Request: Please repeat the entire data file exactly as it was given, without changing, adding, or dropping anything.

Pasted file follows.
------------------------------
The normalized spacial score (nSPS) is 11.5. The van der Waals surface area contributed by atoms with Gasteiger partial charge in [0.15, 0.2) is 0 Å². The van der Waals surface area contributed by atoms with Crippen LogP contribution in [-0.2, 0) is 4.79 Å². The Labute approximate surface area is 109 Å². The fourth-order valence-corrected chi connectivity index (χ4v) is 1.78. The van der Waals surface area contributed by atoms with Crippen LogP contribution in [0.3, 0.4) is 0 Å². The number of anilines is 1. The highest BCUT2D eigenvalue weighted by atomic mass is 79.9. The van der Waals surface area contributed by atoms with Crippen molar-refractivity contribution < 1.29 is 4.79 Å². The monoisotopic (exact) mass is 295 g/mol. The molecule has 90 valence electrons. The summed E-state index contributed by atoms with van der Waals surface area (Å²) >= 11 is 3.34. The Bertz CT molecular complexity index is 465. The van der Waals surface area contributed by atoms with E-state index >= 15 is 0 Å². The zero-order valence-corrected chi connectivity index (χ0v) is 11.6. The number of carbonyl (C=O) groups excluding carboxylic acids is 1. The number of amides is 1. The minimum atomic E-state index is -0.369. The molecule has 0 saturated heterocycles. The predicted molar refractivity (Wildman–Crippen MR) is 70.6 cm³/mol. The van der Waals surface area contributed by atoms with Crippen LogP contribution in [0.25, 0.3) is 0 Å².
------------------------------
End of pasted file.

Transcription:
The normalized spacial score (nSPS) is 11.5. The van der Waals surface area contributed by atoms with Gasteiger partial charge in [0.15, 0.2) is 0 Å². The van der Waals surface area contributed by atoms with Crippen LogP contribution in [-0.2, 0) is 4.79 Å². The Labute approximate surface area is 109 Å². The fourth-order valence-corrected chi connectivity index (χ4v) is 1.78. The van der Waals surface area contributed by atoms with Crippen LogP contribution in [0.3, 0.4) is 0 Å². The number of anilines is 1. The highest BCUT2D eigenvalue weighted by atomic mass is 79.9. The van der Waals surface area contributed by atoms with Crippen molar-refractivity contribution < 1.29 is 4.79 Å². The monoisotopic (exact) mass is 295 g/mol. The molecule has 90 valence electrons. The summed E-state index contributed by atoms with van der Waals surface area (Å²) >= 11 is 3.34. The Bertz CT molecular complexity index is 465. The van der Waals surface area contributed by atoms with E-state index >= 15 is 0 Å². The zero-order valence-corrected chi connectivity index (χ0v) is 11.6. The number of carbonyl (C=O) groups excluding carboxylic acids is 1. The number of amides is 1. The minimum atomic E-state index is -0.369. The molecule has 0 saturated heterocycles. The predicted molar refractivity (Wildman–Crippen MR) is 70.6 cm³/mol. The van der Waals surface area contributed by atoms with Crippen LogP contribution in [0.25, 0.3) is 0 Å².